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What is FASD?

Common description:

“FASD results when prenatal alcohol exposure affects the developing brain and body. FASD is a spectrum. Each person with FASD is affected differently. While more than 400 conditions can co-occur, FASD is at its core a lifelong neurodevelopmental condition. All people with FASD have many strengths. Early diagnosis and appropriate support are essential, especially for executive functioning.”

(Source: FASD: Preferred UK Language Guide, Seashell Trust/National FASD, 2020)

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Foetal Alcohol Spectrum Disorder is a neurodevelopmental condition with lifelong cognitive, emotional and behavioural challenges. In addition to effects on the brain, FASD is a full-body diagnosis that can include more than 400 known conditions.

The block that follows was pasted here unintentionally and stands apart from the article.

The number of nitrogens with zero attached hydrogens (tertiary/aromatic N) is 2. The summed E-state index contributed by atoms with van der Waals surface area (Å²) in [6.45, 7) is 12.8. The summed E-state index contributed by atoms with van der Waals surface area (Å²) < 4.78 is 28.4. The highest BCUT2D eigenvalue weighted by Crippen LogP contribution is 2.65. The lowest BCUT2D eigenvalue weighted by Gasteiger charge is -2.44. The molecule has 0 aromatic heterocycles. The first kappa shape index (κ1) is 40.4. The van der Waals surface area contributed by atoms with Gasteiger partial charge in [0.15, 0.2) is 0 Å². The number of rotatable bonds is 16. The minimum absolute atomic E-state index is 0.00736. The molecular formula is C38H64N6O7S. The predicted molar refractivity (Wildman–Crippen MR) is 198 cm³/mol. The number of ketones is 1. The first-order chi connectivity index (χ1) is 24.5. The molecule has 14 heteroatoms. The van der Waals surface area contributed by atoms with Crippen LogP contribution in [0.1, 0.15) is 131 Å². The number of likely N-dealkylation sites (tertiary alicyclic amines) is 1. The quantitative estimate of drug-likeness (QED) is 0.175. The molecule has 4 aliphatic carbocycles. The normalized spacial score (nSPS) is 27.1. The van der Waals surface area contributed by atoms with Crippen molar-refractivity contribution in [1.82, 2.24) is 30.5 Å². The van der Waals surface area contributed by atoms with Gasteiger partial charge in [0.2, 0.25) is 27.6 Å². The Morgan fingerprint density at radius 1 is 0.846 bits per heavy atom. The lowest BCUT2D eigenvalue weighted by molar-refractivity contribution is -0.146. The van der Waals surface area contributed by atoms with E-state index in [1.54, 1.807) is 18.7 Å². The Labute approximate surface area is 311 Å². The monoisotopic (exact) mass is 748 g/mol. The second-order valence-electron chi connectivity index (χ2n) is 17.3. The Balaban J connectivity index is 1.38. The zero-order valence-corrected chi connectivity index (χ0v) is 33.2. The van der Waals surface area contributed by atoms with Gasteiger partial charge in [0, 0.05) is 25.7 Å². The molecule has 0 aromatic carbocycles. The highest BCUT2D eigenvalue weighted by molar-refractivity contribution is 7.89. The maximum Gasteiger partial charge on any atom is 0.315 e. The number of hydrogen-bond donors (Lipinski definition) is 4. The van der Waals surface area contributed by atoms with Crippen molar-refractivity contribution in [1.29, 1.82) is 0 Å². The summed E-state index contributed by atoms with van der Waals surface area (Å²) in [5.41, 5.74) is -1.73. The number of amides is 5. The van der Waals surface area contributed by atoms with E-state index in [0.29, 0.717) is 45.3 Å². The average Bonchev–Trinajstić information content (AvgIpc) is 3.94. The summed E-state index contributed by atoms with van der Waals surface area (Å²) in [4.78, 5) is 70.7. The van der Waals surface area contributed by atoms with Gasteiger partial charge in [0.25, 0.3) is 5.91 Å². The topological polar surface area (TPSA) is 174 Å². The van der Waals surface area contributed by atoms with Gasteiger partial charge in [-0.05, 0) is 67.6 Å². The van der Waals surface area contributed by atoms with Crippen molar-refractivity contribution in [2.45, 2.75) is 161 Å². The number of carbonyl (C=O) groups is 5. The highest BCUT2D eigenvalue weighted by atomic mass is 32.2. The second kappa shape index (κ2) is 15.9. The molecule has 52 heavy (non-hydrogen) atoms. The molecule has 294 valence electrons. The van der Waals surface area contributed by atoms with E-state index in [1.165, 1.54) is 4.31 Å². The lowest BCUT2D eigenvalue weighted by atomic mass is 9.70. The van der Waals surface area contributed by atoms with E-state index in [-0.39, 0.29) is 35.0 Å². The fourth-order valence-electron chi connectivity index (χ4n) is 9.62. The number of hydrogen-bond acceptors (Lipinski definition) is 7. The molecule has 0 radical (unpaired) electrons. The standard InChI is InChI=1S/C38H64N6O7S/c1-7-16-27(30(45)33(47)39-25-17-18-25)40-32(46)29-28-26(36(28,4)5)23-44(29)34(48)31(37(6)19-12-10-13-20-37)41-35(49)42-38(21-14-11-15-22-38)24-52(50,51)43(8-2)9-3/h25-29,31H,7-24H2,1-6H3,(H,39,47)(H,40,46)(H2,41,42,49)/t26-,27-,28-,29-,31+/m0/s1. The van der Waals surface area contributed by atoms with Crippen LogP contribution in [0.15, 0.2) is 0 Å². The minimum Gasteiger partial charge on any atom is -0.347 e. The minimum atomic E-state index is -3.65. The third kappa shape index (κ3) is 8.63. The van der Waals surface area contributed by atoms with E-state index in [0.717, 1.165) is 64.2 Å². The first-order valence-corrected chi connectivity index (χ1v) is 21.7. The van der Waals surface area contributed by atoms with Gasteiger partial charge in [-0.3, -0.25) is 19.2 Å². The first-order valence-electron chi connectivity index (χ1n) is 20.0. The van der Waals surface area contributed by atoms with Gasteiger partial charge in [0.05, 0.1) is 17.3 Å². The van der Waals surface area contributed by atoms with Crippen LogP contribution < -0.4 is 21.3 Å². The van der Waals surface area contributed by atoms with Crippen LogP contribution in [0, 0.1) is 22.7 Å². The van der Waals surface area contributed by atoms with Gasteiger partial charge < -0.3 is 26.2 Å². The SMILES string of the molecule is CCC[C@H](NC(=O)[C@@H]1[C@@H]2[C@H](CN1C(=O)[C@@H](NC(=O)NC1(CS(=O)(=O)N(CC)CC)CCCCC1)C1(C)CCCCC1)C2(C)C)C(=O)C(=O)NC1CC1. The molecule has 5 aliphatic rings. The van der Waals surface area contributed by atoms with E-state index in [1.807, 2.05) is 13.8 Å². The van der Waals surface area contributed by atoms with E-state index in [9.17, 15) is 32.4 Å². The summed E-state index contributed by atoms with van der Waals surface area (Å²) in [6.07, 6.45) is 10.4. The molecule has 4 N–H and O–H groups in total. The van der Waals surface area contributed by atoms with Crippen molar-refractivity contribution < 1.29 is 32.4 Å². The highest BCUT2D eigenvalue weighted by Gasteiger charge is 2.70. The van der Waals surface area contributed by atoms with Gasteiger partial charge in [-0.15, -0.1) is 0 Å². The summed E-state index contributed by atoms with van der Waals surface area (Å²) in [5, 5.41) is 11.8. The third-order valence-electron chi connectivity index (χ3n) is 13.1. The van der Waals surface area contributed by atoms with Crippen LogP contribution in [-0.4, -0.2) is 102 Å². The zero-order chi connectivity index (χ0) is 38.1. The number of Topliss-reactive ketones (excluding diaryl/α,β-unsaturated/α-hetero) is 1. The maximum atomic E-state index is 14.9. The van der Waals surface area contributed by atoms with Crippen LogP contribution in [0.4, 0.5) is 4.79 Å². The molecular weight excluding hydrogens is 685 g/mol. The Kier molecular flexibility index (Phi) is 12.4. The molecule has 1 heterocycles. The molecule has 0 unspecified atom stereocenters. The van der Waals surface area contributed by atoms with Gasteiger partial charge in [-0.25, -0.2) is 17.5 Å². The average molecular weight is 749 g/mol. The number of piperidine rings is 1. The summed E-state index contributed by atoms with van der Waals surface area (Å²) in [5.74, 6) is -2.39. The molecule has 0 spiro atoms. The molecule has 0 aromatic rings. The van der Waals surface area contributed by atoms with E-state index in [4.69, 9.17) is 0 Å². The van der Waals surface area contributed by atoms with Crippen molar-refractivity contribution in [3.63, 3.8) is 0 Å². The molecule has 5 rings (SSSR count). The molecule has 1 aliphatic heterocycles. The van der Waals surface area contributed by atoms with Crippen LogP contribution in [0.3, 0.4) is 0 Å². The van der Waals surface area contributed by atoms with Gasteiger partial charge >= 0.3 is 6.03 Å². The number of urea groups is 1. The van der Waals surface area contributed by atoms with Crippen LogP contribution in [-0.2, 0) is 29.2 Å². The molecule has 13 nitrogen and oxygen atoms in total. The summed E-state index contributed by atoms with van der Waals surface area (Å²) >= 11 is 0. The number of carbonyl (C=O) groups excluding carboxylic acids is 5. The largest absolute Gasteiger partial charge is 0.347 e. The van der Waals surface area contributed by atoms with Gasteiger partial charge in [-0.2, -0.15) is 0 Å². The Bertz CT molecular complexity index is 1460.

It’s more common than you think!


Recent research by the University of Bristol indicated that 6% of the research cohort, potentially equivalent to up to 4 million British people, may have FASD. While the UK’s first small-scale active-case ascertainment study is underway and the results not yet published, an active-case ascertainment study in the USA showed rates between 1-5%. In other words, FASD affects more people than autism and is sadly most often undiagnosed or misdiagnosed.  FASD is often called a ‘hidden disability.’

This study is pending peer review. This figure is considered a conservative estimate due to limitations of the study.
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